God help us.
Monday, June 29, 2015
By Linda Goodman
©Linda Goodman 1988
The small black child looked up at me, eyes wide with fear.
“I’ve lost my mommy,” she said with quivering voice.
“Can you help me find her?”
My face burned as I felt around me the hostility of those who awaited my reaction.
“No, child, find her for yourself.”
My voice was cold.
(“Please go away, I begged silently”)
“Is she the cook’s child?” someone whispered.
“Can we send her to the kitchen?”
“Aw, go play in the street ‘til you Mama comes,” said a suave man in a three piece suit.
“The little uns just grow up to be big uns,” he said in an aside.
The room exploded with laughter.
I laughed, too.
For though my conscience tore my heart in two,
I could not summon the courage needed to banish the shame I felt.
Man’s inhumanity to man runs rampant
God help us.
Tuesday, June 16, 2015
In honor of Father's Day, I have invited my good friend Bob Wilson to be a guest blogger. I know his beautiful story about his father will move you as much as it did me.
By Robert Wilson
By Robert Wilson
©Robert Wilson, 6/2015
My father was a man of principle. He didn’t smoke, or drink alcohol (although he could swear with the best). He also was unwavering in his belief that a man should be honest in all his dealings and keep his word, no matter what. My dad loved farming, and he was an excellent farmer. He also had a deep love for draft horses, keeping a matched team of Belgian geldings and a Percheron mare long after the area farmers had started using tractors exclusively. At my mother’s urging, dad bought a grocery store and a house in town, but he kept the farm and spent as much time there as possible. One day, when we were cleaning out a fence row next to the road, a realtor drove up. He told dad that he had a client looking for a farm to buy. Although he didn’t know dad, his prospect knew of the farm and he was interested in making an offer. The realtor asked dad how much he wanted for the farm. Dad told him that he wasn’t interested in selling.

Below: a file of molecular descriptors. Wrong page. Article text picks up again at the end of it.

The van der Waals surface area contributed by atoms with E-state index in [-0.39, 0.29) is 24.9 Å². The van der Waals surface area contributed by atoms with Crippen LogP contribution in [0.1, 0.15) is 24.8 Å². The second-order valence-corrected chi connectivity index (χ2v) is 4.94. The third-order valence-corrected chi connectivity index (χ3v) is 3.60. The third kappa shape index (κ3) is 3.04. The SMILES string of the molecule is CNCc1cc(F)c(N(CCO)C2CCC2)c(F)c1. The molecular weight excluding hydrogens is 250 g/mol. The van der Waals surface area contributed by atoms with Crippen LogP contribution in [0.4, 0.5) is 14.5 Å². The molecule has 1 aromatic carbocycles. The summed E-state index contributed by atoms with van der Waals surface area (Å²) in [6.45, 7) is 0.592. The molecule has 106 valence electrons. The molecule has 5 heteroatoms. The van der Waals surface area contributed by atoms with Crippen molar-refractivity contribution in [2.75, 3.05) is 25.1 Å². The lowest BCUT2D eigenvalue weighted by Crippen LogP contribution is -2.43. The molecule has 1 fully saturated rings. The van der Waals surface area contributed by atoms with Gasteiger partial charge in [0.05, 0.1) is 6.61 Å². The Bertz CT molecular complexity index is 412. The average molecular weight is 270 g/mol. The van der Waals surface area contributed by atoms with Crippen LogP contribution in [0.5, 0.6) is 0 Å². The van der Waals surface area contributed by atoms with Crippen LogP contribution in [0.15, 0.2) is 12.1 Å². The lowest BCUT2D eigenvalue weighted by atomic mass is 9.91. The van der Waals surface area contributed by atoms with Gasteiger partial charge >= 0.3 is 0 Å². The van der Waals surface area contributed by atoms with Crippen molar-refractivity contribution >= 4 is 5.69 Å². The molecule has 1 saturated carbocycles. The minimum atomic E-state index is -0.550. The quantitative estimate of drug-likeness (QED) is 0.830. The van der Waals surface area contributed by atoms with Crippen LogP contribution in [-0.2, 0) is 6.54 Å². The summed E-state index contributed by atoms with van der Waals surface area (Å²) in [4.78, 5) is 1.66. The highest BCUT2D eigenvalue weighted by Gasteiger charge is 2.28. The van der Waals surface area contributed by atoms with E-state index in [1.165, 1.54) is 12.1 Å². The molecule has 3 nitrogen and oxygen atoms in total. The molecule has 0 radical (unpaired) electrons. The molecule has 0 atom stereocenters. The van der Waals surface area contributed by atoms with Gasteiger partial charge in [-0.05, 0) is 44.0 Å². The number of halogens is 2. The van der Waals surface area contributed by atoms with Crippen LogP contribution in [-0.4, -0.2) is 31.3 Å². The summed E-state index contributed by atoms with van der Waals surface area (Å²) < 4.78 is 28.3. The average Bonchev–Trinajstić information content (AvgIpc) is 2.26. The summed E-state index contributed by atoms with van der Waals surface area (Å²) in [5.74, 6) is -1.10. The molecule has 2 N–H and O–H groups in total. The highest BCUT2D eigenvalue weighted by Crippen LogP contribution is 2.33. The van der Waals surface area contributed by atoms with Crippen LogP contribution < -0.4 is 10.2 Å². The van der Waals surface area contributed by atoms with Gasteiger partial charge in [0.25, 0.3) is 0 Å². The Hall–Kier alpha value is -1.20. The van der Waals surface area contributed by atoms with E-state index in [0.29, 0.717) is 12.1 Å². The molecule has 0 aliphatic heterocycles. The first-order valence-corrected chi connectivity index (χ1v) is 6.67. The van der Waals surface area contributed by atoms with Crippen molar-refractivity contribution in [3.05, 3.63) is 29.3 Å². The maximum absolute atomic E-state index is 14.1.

The realtor was persistent. At least once a week he would catch dad at the grocery store or at the farm and badger him to set a price on the farm. One day, out of frustration, dad set a price that he thought was higher than anyone would pay for the farm. The realtor’s client accepted the price dad set. Dad felt that he had no choice but to sell him the farm. Mother was thrilled, but dad’s spirit never recovered.
Several years later, dad visited me in Indianapolis to go to the Indiana State Fair. In Indiana, we had county fairs that were bigger than the state fairs in many eastern states. We were going to the state fair to see the horses and dairy cattle and go to the Grand Circuit Harness Races. Dad didn’t bet on races, but he loved to see the trotters and pacers compete. That day, as a bonus, the Budweiser Clydesdales were going to appear in an eight-horse hitch.
Before we took our seats in the grandstand, we walked through the horse barns, and we noticed that the 10 Clydesdales (8 for the hitch plus 2 alternates) were housed under a separate tent. There was a sign with the horse’s name over each stall. Dad would read the name of a horse, say it out loud, then carefully examine the horse from every angle, say the name again, and then move on to the next horse and go through the same routine.
Before the first race, the eight-horse hitch came trotting down the main stretch in front of the stands. Dad named every horse and it’s position in the hitch, and then turned to me, beaming, and named the two horses that weren’t in the hitch. Dad was animated and happy the rest of the day. That was the first time I had seen my dad happy in years, and it was the last. Every time I read Name of Horses, by Donald Hall, I think of my father.
Note from Linda Goodman: To read Name of Horses, by Donald Hall, go to http://www.poemhunter.com/poem/name-of-horses/. I have never ridden a horse, but the poem made me love them. It brought tears to my eyes.
Robert (Bob) Wilson was an Indiana farm boy with an adventurious spirit. After high school, he sought travel and experiences. Bob toured the U.S. as a professional actor, he was an instructor and the first writer/director for the Army Air Defense School’s Educational TV Network. After the Army, he became a specialist in designing and implementing large scale IT systems, eventually retiring as the Principle Systems Analyst for Advanced Technology Systems. Now retired, Bob has returned to his first love, the theatre, working with community theatres in the Northern Neck of Virginia.Contact Robert at firstname.lastname@example.org